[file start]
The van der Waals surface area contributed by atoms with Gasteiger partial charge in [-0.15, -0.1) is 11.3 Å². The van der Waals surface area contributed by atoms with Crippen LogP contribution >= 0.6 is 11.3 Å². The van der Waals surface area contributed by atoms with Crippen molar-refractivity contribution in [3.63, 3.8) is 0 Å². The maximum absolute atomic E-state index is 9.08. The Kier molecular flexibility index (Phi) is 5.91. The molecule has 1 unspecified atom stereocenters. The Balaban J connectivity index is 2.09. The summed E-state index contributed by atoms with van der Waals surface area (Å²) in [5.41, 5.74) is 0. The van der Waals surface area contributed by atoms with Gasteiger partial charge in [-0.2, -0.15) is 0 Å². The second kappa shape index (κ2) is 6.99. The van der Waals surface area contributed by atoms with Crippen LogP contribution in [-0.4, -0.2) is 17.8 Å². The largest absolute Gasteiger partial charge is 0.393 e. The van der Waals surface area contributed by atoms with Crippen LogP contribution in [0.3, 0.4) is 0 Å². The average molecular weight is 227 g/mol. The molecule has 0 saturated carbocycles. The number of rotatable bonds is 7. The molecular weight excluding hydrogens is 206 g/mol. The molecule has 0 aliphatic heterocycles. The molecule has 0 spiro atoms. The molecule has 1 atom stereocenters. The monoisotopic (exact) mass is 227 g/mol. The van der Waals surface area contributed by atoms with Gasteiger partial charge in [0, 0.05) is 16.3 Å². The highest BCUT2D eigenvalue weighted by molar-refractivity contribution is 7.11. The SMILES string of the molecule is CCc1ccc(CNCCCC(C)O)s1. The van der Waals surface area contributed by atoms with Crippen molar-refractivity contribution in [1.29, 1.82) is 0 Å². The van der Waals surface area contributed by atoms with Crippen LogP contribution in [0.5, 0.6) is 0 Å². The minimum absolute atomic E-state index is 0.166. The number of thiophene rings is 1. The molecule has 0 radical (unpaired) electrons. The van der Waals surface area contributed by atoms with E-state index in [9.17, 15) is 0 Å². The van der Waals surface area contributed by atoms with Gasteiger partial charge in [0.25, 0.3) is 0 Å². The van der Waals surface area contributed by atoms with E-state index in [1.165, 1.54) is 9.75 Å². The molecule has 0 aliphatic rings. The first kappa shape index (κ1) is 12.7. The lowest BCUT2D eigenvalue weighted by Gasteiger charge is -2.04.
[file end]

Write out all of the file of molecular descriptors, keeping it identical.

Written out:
The van der Waals surface area contributed by atoms with Gasteiger partial charge in [-0.15, -0.1) is 11.3 Å². The van der Waals surface area contributed by atoms with Crippen LogP contribution >= 0.6 is 11.3 Å². The van der Waals surface area contributed by atoms with Crippen molar-refractivity contribution in [3.63, 3.8) is 0 Å². The maximum absolute atomic E-state index is 9.08. The Kier molecular flexibility index (Phi) is 5.91. The molecule has 1 unspecified atom stereocenters. The Balaban J connectivity index is 2.09. The summed E-state index contributed by atoms with van der Waals surface area (Å²) in [5.41, 5.74) is 0. The van der Waals surface area contributed by atoms with Gasteiger partial charge in [-0.2, -0.15) is 0 Å². The second kappa shape index (κ2) is 6.99. The van der Waals surface area contributed by atoms with Crippen LogP contribution in [-0.4, -0.2) is 17.8 Å². The largest absolute Gasteiger partial charge is 0.393 e. The van der Waals surface area contributed by atoms with Crippen LogP contribution in [0.3, 0.4) is 0 Å². The average molecular weight is 227 g/mol. The molecule has 0 saturated carbocycles. The number of rotatable bonds is 7. The molecular weight excluding hydrogens is 206 g/mol. The molecule has 0 aliphatic heterocycles. The molecule has 0 spiro atoms. The molecule has 1 atom stereocenters. The monoisotopic (exact) mass is 227 g/mol. The van der Waals surface area contributed by atoms with Gasteiger partial charge in [0, 0.05) is 16.3 Å². The highest BCUT2D eigenvalue weighted by molar-refractivity contribution is 7.11. The SMILES string of the molecule is CCc1ccc(CNCCCC(C)O)s1. The van der Waals surface area contributed by atoms with Crippen molar-refractivity contribution in [1.29, 1.82) is 0 Å². The van der Waals surface area contributed by atoms with Crippen LogP contribution in [0.5, 0.6) is 0 Å². The minimum absolute atomic E-state index is 0.166. The number of thiophene rings is 1. The molecule has 0 radical (unpaired) electrons. The van der Waals surface area contributed by atoms with E-state index in [9.17, 15) is 0 Å². The van der Waals surface area contributed by atoms with Gasteiger partial charge in [0.25, 0.3) is 0 Å². The van der Waals surface area contributed by atoms with E-state index in [1.165, 1.54) is 9.75 Å². The molecule has 0 aliphatic rings. The first kappa shape index (κ1) is 12.7. The lowest BCUT2D eigenvalue weighted by Gasteiger charge is -2.04.